abstract-electricity-cable-wide
Cable theft is costing the South African economy an estimated ZAR5bn a year

In South Africa, Johannesburg power provider City Power, is seeking new technological solutions to mitigate the rampant vandalism of the city’s streetlights, which is costing the country millions each year.

With efforts to save electricity and reduce costs, streetlights across South Africa’s largest city have been fitted with automated timers, which turn the lights off during the day and on at night.

Streetlights prime target

The timing devices have been a target of crime in recent months, resulting in lights left running throughout the day and night, and allowing criminals to engage in illegal use of electricity, SABC news reported on Monday.

Managing Director of City Power Sicelo Xulu said: “These criminal acts hamper our efforts at providing quality service to the residents of Johannesburg and are costing the law-abiding ratepayers dearly.

“The theft and vandalism of public lighting infrastructure is not a victimless crime, but it is an act of economic sabotage against the law-abiding ratepayers of Johannesburg.

Xulu continues “The theft of and damage to timers exacerbates the power shortages we are facing as daytime illuminating street lights exert unnecessary pressure on the grid that is already constrained.”

The deliberate damage to the timing devices has significantly reduced the product lifespan of the existing lightbulbs, resulting in frequent replacement and excessive use of electricity consumption.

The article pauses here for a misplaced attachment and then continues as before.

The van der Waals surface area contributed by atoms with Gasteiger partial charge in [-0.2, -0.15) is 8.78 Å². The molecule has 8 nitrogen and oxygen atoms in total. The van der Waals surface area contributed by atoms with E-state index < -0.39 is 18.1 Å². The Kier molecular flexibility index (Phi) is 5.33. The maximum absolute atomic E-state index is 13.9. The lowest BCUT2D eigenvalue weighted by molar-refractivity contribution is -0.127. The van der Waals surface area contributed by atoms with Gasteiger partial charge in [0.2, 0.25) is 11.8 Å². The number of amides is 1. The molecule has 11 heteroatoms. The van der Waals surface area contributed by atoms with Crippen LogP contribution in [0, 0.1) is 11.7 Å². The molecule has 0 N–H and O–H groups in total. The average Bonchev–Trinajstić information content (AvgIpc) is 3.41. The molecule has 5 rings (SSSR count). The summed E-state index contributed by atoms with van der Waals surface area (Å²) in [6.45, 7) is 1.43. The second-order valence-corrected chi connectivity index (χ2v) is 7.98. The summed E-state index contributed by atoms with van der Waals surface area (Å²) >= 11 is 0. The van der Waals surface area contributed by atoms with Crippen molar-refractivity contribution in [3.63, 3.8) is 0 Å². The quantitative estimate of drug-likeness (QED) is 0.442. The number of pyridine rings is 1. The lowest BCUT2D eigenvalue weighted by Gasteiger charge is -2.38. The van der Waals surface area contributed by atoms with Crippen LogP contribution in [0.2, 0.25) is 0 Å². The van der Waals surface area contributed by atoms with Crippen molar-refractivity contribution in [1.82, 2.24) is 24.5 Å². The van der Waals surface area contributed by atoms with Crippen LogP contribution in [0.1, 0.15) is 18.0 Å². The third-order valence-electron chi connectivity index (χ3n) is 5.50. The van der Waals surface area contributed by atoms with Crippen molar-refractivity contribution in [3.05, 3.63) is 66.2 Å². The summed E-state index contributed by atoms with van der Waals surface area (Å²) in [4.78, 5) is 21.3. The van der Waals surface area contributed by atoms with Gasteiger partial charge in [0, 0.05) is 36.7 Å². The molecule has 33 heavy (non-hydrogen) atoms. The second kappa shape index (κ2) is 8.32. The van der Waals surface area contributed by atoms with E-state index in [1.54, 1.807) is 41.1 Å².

Cable theft costs the South African economy an estimated  ZAR5 billion a year directly and indirectly, the SABC reported.

Report acts of crime

Xulu said: “We wish to appeal to the residents of Johannesburg to report these acts of criminality and illegal connections to their nearest police station or to call City Power anonymously on the toll free number 0800 00 251 or 24 hours hotline 011 490 7553.”

City Power welcomes the proposed changes to the Criminal Matters Amendment Bill 2015, which plans to place heavier sentences on suspects convicted of cable theft, Xulu stated.

Xulu added: “We are encouraged by the gravity and urgency with which government is taking this issue, and we hope that the amendments to the Bill will be fast-tracked to bring the perpetrators of cable theft, and the syndicates behind them, to book.

“We are confident that the imposition of maximum sentences will serve as deterrence to those who selfishly regard our infrastructure as vulnerable prey and an easy source of revenue.”